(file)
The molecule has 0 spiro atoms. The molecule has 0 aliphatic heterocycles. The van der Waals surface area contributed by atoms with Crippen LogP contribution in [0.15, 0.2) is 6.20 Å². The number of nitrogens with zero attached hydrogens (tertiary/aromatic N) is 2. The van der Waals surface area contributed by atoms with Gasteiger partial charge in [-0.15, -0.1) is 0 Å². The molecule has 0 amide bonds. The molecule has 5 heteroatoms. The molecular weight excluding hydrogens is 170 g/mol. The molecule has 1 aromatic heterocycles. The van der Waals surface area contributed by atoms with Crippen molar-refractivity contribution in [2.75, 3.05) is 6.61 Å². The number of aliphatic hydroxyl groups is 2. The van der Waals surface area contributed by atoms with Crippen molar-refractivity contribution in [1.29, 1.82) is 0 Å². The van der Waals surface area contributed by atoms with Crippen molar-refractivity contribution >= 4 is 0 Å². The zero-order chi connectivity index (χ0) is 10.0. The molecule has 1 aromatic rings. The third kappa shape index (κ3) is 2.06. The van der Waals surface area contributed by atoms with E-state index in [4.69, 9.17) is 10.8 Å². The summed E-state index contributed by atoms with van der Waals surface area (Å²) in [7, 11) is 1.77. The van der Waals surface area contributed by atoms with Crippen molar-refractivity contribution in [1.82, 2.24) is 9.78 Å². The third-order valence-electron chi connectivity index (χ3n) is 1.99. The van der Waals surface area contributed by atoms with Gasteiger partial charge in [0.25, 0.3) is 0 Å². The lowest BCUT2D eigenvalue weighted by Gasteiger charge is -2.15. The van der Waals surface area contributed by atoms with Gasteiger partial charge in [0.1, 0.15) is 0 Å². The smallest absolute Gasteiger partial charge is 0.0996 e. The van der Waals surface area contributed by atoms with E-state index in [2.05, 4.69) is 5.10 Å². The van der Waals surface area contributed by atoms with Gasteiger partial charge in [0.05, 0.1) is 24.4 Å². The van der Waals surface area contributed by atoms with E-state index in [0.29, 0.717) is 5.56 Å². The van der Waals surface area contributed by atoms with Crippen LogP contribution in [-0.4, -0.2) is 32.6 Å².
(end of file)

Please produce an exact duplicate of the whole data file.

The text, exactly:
The molecule has 0 spiro atoms. The molecule has 0 aliphatic heterocycles. The van der Waals surface area contributed by atoms with Crippen LogP contribution in [0.15, 0.2) is 6.20 Å². The number of nitrogens with zero attached hydrogens (tertiary/aromatic N) is 2. The van der Waals surface area contributed by atoms with Gasteiger partial charge in [-0.15, -0.1) is 0 Å². The molecule has 0 amide bonds. The molecule has 5 heteroatoms. The molecular weight excluding hydrogens is 170 g/mol. The molecule has 1 aromatic heterocycles. The van der Waals surface area contributed by atoms with Crippen molar-refractivity contribution in [2.75, 3.05) is 6.61 Å². The number of aliphatic hydroxyl groups is 2. The van der Waals surface area contributed by atoms with Crippen molar-refractivity contribution in [1.29, 1.82) is 0 Å². The van der Waals surface area contributed by atoms with Crippen molar-refractivity contribution >= 4 is 0 Å². The zero-order chi connectivity index (χ0) is 10.0. The molecule has 1 aromatic rings. The third kappa shape index (κ3) is 2.06. The van der Waals surface area contributed by atoms with E-state index in [4.69, 9.17) is 10.8 Å². The summed E-state index contributed by atoms with van der Waals surface area (Å²) in [7, 11) is 1.77. The van der Waals surface area contributed by atoms with Crippen molar-refractivity contribution in [1.82, 2.24) is 9.78 Å². The third-order valence-electron chi connectivity index (χ3n) is 1.99. The van der Waals surface area contributed by atoms with Gasteiger partial charge in [0.25, 0.3) is 0 Å². The lowest BCUT2D eigenvalue weighted by Gasteiger charge is -2.15. The van der Waals surface area contributed by atoms with Gasteiger partial charge in [0.1, 0.15) is 0 Å². The smallest absolute Gasteiger partial charge is 0.0996 e. The van der Waals surface area contributed by atoms with E-state index in [2.05, 4.69) is 5.10 Å². The van der Waals surface area contributed by atoms with Gasteiger partial charge in [0.05, 0.1) is 24.4 Å². The van der Waals surface area contributed by atoms with E-state index in [0.29, 0.717) is 5.56 Å². The van der Waals surface area contributed by atoms with Crippen LogP contribution in [-0.4, -0.2) is 32.6 Å².